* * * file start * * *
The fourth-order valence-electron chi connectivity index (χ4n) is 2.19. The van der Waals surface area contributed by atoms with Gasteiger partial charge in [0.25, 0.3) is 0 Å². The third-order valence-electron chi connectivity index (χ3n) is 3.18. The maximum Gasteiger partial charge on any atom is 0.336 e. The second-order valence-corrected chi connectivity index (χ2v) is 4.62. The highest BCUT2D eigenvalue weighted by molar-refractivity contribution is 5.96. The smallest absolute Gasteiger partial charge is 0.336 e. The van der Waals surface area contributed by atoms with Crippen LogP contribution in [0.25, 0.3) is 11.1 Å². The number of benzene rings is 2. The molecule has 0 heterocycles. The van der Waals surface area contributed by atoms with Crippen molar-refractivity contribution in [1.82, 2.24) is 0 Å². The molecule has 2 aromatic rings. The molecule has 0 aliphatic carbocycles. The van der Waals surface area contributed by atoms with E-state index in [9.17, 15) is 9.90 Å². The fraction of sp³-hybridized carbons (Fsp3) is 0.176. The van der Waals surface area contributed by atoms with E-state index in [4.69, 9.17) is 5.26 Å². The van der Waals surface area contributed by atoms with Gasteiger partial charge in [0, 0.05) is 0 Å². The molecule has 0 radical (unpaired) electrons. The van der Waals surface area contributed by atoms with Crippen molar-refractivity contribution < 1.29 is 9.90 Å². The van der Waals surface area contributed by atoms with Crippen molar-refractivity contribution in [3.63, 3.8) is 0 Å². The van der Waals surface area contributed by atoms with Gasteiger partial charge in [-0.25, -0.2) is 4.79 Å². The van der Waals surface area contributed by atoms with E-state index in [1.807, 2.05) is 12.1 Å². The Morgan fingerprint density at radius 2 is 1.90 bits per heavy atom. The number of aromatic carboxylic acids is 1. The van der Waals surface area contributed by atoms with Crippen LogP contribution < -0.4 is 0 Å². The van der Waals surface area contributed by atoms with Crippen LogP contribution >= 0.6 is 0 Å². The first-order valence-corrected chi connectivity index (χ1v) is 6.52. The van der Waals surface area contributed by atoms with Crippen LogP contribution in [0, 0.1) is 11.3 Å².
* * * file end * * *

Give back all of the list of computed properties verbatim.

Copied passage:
The fourth-order valence-electron chi connectivity index (χ4n) is 2.19. The van der Waals surface area contributed by atoms with Gasteiger partial charge in [0.25, 0.3) is 0 Å². The third-order valence-electron chi connectivity index (χ3n) is 3.18. The maximum Gasteiger partial charge on any atom is 0.336 e. The second-order valence-corrected chi connectivity index (χ2v) is 4.62. The highest BCUT2D eigenvalue weighted by molar-refractivity contribution is 5.96. The smallest absolute Gasteiger partial charge is 0.336 e. The van der Waals surface area contributed by atoms with Crippen LogP contribution in [0.25, 0.3) is 11.1 Å². The number of benzene rings is 2. The molecule has 0 heterocycles. The van der Waals surface area contributed by atoms with Crippen molar-refractivity contribution in [1.82, 2.24) is 0 Å². The molecule has 2 aromatic rings. The molecule has 0 aliphatic carbocycles. The van der Waals surface area contributed by atoms with E-state index in [9.17, 15) is 9.90 Å². The fraction of sp³-hybridized carbons (Fsp3) is 0.176. The van der Waals surface area contributed by atoms with E-state index in [4.69, 9.17) is 5.26 Å². The van der Waals surface area contributed by atoms with Gasteiger partial charge in [0, 0.05) is 0 Å². The molecule has 0 radical (unpaired) electrons. The van der Waals surface area contributed by atoms with Crippen molar-refractivity contribution < 1.29 is 9.90 Å². The van der Waals surface area contributed by atoms with Crippen molar-refractivity contribution in [3.63, 3.8) is 0 Å². The van der Waals surface area contributed by atoms with Gasteiger partial charge in [-0.25, -0.2) is 4.79 Å². The van der Waals surface area contributed by atoms with E-state index in [1.807, 2.05) is 12.1 Å². The Morgan fingerprint density at radius 2 is 1.90 bits per heavy atom. The number of aromatic carboxylic acids is 1. The van der Waals surface area contributed by atoms with Crippen LogP contribution < -0.4 is 0 Å². The van der Waals surface area contributed by atoms with Crippen LogP contribution >= 0.6 is 0 Å². The first-order valence-corrected chi connectivity index (χ1v) is 6.52. The van der Waals surface area contributed by atoms with Crippen LogP contribution in [0, 0.1) is 11.3 Å².